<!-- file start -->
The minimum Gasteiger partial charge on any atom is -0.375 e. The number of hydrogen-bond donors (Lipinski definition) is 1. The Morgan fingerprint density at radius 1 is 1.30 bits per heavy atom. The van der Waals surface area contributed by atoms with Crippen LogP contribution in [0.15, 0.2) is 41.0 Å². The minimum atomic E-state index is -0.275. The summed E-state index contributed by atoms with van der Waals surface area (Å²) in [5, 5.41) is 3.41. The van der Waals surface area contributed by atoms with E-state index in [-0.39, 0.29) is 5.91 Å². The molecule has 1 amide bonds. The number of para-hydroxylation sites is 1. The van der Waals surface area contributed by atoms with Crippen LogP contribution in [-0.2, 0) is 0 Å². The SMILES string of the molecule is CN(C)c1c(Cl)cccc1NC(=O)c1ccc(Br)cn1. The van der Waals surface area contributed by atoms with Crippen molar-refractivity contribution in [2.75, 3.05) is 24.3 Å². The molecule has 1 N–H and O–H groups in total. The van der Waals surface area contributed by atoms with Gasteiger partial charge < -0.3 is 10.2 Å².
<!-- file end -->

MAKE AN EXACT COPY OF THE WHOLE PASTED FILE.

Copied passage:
The minimum Gasteiger partial charge on any atom is -0.375 e. The number of hydrogen-bond donors (Lipinski definition) is 1. The Morgan fingerprint density at radius 1 is 1.30 bits per heavy atom. The van der Waals surface area contributed by atoms with Crippen LogP contribution in [0.15, 0.2) is 41.0 Å². The minimum atomic E-state index is -0.275. The summed E-state index contributed by atoms with van der Waals surface area (Å²) in [5, 5.41) is 3.41. The van der Waals surface area contributed by atoms with E-state index in [-0.39, 0.29) is 5.91 Å². The molecule has 1 amide bonds. The number of para-hydroxylation sites is 1. The van der Waals surface area contributed by atoms with Crippen LogP contribution in [-0.2, 0) is 0 Å². The SMILES string of the molecule is CN(C)c1c(Cl)cccc1NC(=O)c1ccc(Br)cn1. The van der Waals surface area contributed by atoms with Crippen molar-refractivity contribution in [2.75, 3.05) is 24.3 Å². The molecule has 1 N–H and O–H groups in total. The van der Waals surface area contributed by atoms with Gasteiger partial charge < -0.3 is 10.2 Å².